Located in southern California, the Angeles National Forest is a heavily urban forest, with thousands of visitors each year. Being so heavily used for vehicle and foot traffic, the risk and potential for the spread of invasive species grows each season. The education, removal, and disposal of invasive species throughout the forest is a huge priority throughout the local communities and throughout local governments.
With the help of an already established USFS Weed Crew, Botanists, volunteers, and other local groups, one of the continuing goals for the forest is to minimize the spatial extent of the invasive species by removing them in high priority areas such as dozer lines (put in place during the Station Fire to minimize the spread of fire), riparian areas and along pipelines.
To start our summer, the SCA Angeles National Forest Fire Recovery Team arrived at Texas Canyon Fire Station located near Santa Clarita, CA in Angeles National Forest on June 4th. We settled in and went through the calendar, first aid, basic site information, and talked about what a typical day would be like while working with the Fire Recovery Crew. Each crew member learned how to use the GPS, radios, tools, and also what was expected when using the SCA vehicles and when spending time in the barracks. During the first few days we learned what the major invasive spieces looked like and methods of removal.
Which brings us to our first hitch...
Originally hailing from SW Wisconsin, and a recent Utah resident, I will be leading the Angeles National Forest Fire Recovery Team this summer. After several years in the military and a year in the desert, I decided to let Uncle Sam pay for my college. I am a recent graduate of the University of Wisconsin - La Crosse, where I majored in Geography with a minor in Earth Science.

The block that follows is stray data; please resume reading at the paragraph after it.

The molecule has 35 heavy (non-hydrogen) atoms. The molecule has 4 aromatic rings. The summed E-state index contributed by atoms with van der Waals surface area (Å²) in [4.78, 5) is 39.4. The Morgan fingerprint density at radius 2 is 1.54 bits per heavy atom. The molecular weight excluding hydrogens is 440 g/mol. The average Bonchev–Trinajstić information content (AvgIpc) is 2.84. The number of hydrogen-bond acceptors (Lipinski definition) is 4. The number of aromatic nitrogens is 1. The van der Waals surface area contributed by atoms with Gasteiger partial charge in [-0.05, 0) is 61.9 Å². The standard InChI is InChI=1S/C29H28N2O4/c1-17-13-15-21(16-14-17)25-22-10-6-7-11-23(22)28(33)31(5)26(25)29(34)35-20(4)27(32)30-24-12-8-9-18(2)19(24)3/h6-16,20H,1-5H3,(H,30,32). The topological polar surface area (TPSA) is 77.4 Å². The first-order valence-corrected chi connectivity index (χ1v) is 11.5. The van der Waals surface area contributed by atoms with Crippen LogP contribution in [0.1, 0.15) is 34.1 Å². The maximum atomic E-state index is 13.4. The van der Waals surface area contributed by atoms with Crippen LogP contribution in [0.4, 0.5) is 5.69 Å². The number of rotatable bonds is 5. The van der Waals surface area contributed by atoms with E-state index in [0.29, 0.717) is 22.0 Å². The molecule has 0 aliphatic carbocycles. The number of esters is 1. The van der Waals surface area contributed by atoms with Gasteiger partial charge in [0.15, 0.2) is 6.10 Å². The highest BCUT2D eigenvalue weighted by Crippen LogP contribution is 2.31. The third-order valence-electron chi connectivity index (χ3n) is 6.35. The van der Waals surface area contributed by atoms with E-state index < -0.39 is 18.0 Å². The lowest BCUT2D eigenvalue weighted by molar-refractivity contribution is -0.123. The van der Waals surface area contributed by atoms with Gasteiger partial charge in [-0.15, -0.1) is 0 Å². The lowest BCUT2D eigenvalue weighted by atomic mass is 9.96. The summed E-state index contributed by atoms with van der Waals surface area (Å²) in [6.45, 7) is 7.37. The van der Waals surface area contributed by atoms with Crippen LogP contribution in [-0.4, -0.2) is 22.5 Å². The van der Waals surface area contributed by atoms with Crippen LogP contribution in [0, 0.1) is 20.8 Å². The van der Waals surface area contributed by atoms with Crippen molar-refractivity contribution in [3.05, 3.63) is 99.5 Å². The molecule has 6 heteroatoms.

I first began my journey with the SCA in the summer of 2008, where I was a FIREMON crew member both in Bismarck, ND and in Havre, MT. This experience opened my eyes to the role we each share in conservation. While continuing college, I worked at the Trempealeau Fish and Wildlife Refuge in Wisconsin. Among my many tasks was the removal of invasive species. I quickly came to realize the need for proper treatment and removal to stop the spread of these species. During the summer of 2010, I studied heavy metal soil contamination in Albania, using x-ray fluorescence and GIS. Soon after this very hot and dirty experience, I graduated college and moved to sunny southern Utah, which brings us to today.